If I interpret this correctly, it means that the object has been outside our Hubble sphere up to around T=3 Gy, then entered the sphere and is leaving it now, to stay outside for as long as accelerated expansion keeps going.
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If I interpret this correctly, it means that the object has been outside our Hubble sphere up to around T=3 Gy, then entered the sphere and is leaving it now, to stay outside for as long as accelerated expansion keeps going.
Comparing the following table with the Davis center-panel expansion diagram, it seems that the column for [itex]R'_{now}[/itex] (the expansion rate history of a galaxy that is presently on our Hubble sphere) is valid.

[tex]{\scriptsize \begin{array}{|c|c|c|c|c|c|c|}\hline R_{now} (Gly) & R_{∞} (Gly) & S_{eq} & H_{0} & \Omega_\Lambda & \Omega_m\\ \hline14&16.5&3280&69.86&0.72&0.28\\ \hline \end{array}}[/tex] [tex]{\scriptsize \begin{array}{|r|r|r|r|r|r|r|} \hline S=z+1&a=1/S&T (Gy)&R (Gly)&D (Gly)&D_{then}(Gly)&D_{hor}(Gly)&D_{par}(Gly)&R'_{now}\\ \hline 3.336&0.299760&2.858302&4.197327&18.733&5.616&10.354&8.375&1.000\\ \hline 3.102&0.322331&3.178963&4.643930&17.702&5.706&10.801&9.338&0.972\\ \hline 2.869&0.348578&3.562786&5.168812&16.558&5.772&11.282&10.497&0.944\\ \hline 2.635&0.379478&4.027752&5.789430&15.280&5.798&11.797&11.912&0.918\\ \hline 2.402&0.416389&4.598945&6.526791&13.844&5.764&12.346&13.669&0.893\\ \hline 2.168&0.461255&5.311204&7.404502&12.220&5.636&12.927&15.891&0.872\\ \hline 1.934&0.516956&6.214226&8.445751&10.372&5.362&13.533&18.766&0.857\\ \hline 1.701&0.587959&7.379324&9.665141&8.260&4.857&14.151&22.584&0.852\\ \hline 1.467&0.681570&8.910486&11.051952&5.843&3.982&14.756&27.828&0.863\\ \hline 1.234&0.810636&10.959447&12.543378&3.088&2.503&15.317&35.330&0.905\\ \hline 1.000&1.000000&13.753303&13.999929&0.000&0.000&15.793&46.686&1.000\\ \hline \end{array}}[/tex]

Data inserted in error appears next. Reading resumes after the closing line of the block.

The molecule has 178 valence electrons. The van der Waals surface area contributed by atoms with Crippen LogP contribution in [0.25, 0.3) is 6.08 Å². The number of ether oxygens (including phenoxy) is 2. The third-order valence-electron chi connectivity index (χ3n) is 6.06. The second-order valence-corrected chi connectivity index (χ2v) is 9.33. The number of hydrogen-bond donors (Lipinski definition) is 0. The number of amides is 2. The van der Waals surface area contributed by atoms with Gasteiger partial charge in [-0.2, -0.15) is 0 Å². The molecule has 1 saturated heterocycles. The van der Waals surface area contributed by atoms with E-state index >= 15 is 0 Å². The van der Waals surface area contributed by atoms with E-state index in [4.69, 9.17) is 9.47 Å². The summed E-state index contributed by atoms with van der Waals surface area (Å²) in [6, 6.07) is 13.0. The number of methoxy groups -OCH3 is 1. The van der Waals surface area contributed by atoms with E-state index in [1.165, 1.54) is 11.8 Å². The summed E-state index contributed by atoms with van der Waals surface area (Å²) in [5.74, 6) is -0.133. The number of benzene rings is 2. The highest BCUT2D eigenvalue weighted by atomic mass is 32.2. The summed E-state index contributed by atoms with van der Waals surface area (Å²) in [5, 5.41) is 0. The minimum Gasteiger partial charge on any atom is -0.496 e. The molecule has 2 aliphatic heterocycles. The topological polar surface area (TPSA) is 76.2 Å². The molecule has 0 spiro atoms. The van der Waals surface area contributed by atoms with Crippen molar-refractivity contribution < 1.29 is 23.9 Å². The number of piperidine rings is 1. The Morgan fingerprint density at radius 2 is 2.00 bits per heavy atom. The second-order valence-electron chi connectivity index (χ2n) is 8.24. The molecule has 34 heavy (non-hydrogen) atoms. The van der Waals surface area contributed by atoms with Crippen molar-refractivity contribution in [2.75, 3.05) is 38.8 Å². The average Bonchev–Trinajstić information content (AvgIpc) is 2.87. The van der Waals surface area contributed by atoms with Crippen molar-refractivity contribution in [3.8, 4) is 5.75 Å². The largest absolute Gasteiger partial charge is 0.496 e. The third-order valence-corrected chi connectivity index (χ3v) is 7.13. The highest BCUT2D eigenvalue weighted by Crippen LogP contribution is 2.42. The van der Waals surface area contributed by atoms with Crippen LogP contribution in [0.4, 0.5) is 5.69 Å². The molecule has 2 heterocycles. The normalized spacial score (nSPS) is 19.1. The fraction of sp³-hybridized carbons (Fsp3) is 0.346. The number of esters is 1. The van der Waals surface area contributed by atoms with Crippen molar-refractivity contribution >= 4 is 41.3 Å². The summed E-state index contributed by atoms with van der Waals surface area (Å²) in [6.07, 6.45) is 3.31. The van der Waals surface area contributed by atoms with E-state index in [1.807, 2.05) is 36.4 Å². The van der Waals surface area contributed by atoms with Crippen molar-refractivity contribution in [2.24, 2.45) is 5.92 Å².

Here is a zoomed portion of the Davis center-panel:



The object presently on the surface of our Hubble sphere will be at redshift z~2.33. It was also on the Hubble sphere at t~2.86 Gyr (the dashed purple lines that I've added) when it first entered our Hubble sphere. Outside the Hubble sphere the recession rate exceed c.

Do you think this experimental column is useful? Or is it just cluttering up the calculator?
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Beautiful graphic! I somehow missed this post yesterday. I am still unclear about the physical meaning of the righthand column quantity, and the example of the object we observe with S=3.336.
I'll keep thinking about it.

I see! You see the dashed line for T=2.86. On the right it does not extend far enough, it should go out to the light cone (where the object is).
But fortunately it does extend out on the left far enough, so it interesects light cone. It shows us that the current distance of the object is around 18.7 Gly just as your calculator says! The comoving distance to the object is around 18.7 Gly, which is pretty much where that T=2.86 line intersects lightcone.

And it also looks to me like the horizontal dashed line intersects lightcone around z=2.336 too, as it should. 2.336 would be say 2/3 of the way from 1 to 3, which it looks like it is. Also since the horizontal z scale is kind of "log-ish" and the "2" mark itself might not be exactly halfway between 1 and 3 but somewhat closer to the 3 mark, in case that matters.

So that all fits with what the top row of your latest table shows, for S=3.336

What is not so fortunate is that the Tamara Davis charts don't have an a(t) curve. The scale factor is used as a vertical scale up the righthand side, sort of as a alternative to time, to mark the stage in history. So we dont have an a(t) curve. Your new column is about the SLOPE of the a(t) curve.
I'm undecided about it, haven't figured out what I think. Somehow it should show a minimum around year 7 billion (you gave it exactly a while back, something like 7.6) Actually it seems to do that! I just looked at the S=1.7 row in the preceding table. That is year 7.4, close enough, and in fact it does look like da/dT is bottoming out right there. I'll get back to this after a while and try to give a coherent opinion
====================

I had another look and I think there are pros and cons about the 9th column. Multiplying by Rnow seems somewhat arbitrary. Doesn't it just scale the numbers up? I thought the notation Rnow' is a bit confusing since it gives the impression it is the derivative of Rnow,and that Rnow is changing. But Rnow is a constant. A fixed parameter of the model. Isn't da/dT what the column is really about? So couldn't you achieve the same effect by making it